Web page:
In addition to the replicas that are seen at Independence National Historical Park, early replicas of the Liberty Bell include the so-called Justice Bell or Women's Liberty Bell, commissioned in 1915 by suffragists to advocate for women's suffrage. This bell had the same legend as the Liberty Bell, with two added words, "establish justice", words taken from the Preamble to the United States Constitution. It also had the clapper chained to the bell so it could not sound, symbolizing the inability of women, lacking the vote, to influence political events. The Justice Bell toured extensively to publicize the cause. After the passage of the Nineteenth Amendment (granting women the vote), the Justice Bell was brought to the front of Independence Hall on August 26, 1920, to finally sound. It remained on a platform before Independence Hall for several months before city officials required that it be taken away, and today is at the Washington Memorial Chapel at Valley Forge.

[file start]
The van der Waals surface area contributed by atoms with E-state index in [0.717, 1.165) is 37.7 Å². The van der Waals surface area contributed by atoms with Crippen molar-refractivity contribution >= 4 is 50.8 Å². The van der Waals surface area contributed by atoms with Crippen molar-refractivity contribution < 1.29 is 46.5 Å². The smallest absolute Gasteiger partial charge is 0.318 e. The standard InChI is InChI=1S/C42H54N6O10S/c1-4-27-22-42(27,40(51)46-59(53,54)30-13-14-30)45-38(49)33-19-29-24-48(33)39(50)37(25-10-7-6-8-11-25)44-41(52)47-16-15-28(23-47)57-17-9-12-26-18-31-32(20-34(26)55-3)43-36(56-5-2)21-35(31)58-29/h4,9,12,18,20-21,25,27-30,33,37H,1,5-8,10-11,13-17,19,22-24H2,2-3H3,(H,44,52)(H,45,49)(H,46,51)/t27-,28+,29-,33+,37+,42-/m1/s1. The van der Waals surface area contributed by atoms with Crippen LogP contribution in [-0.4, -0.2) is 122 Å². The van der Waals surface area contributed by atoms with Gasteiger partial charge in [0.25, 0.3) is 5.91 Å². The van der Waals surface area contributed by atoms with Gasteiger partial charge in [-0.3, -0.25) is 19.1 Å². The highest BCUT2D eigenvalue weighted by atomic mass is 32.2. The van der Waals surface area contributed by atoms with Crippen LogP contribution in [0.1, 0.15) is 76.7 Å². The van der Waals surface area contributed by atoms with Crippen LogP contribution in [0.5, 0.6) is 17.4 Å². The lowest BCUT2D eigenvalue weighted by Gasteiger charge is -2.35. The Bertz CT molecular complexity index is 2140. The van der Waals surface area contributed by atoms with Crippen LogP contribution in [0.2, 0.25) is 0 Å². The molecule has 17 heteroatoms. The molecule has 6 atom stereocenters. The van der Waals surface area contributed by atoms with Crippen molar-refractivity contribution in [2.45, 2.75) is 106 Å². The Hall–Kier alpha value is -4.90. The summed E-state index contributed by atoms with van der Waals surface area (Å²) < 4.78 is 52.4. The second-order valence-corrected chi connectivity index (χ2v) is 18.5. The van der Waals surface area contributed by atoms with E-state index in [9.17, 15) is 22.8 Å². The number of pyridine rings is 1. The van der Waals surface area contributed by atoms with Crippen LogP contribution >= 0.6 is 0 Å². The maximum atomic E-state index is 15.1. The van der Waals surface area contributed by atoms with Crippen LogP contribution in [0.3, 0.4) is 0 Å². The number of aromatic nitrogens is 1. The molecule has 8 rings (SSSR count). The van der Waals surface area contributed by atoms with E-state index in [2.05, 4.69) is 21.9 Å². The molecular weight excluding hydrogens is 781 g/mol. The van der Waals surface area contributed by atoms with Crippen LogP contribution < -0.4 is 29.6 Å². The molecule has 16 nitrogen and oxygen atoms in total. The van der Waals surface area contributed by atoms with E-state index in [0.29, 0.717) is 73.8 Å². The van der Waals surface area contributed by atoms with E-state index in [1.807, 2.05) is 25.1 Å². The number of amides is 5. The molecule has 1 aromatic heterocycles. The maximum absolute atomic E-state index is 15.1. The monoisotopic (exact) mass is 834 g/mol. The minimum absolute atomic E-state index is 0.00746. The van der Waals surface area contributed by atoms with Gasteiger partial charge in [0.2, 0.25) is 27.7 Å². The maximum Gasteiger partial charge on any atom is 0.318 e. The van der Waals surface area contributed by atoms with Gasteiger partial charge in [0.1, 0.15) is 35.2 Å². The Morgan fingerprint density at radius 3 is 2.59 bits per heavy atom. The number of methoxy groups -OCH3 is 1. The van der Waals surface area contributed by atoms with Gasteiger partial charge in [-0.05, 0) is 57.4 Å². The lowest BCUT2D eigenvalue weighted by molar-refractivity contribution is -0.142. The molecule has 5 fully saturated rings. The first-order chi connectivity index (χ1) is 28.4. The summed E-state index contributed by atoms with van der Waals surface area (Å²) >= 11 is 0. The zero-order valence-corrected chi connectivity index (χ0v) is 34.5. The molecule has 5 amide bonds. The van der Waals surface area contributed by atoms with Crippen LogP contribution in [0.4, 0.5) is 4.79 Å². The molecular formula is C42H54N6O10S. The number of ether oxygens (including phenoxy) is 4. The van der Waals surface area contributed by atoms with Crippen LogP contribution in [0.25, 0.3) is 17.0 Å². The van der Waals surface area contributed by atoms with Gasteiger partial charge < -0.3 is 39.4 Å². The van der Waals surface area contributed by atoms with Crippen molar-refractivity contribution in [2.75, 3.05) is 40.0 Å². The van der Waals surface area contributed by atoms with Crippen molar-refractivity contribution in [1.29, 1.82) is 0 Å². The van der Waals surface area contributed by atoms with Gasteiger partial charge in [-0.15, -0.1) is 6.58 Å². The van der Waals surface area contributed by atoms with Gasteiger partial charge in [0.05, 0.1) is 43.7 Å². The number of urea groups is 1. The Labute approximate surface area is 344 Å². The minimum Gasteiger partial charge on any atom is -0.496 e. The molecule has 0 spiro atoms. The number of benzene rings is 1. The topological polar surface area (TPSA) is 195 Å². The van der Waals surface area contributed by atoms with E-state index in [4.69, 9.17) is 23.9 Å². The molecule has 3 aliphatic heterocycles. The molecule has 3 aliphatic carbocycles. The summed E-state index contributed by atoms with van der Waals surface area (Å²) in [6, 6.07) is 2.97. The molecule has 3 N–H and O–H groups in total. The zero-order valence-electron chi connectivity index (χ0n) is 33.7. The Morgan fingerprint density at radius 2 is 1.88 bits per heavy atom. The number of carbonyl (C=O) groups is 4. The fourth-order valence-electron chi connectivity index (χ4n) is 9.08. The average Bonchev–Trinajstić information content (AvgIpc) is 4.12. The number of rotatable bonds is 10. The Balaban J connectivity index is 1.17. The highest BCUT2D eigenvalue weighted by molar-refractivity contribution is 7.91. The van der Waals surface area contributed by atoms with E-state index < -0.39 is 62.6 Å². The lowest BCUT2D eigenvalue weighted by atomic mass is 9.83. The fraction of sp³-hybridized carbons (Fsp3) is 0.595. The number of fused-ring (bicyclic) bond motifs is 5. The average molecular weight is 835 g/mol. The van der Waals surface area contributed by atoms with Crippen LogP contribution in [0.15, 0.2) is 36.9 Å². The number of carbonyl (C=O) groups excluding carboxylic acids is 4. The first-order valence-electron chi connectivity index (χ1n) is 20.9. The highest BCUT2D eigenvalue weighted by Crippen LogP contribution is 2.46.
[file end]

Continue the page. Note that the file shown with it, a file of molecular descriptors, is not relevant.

As part of the Liberty Bell Savings Bonds drive in 1950, 55 replicas of the Liberty Bell (one each for the 48 states, the District of Columbia, and the territories) were ordered by the United States Department of the Treasury and were cast in France by the Fonderie Paccard. The bells were to be displayed and rung on patriotic occasions. Many of the bells today are sited near state capitol buildings. Although Wisconsin's bell is now at its state capitol, initially it was sited on the grounds of the state's Girls Detention Center. Texas' bell is located inside the Academic Building on the campus of Texas A&M University in College Station. The Texas bell was presented to the university in appreciation of the service of the school's graduates. Walt Disney World has a replica of the Liberty Bell that is located in Liberty Square in the Magic Kingdom. The replica was cast from the mold of the actual Liberty Bell in 1989.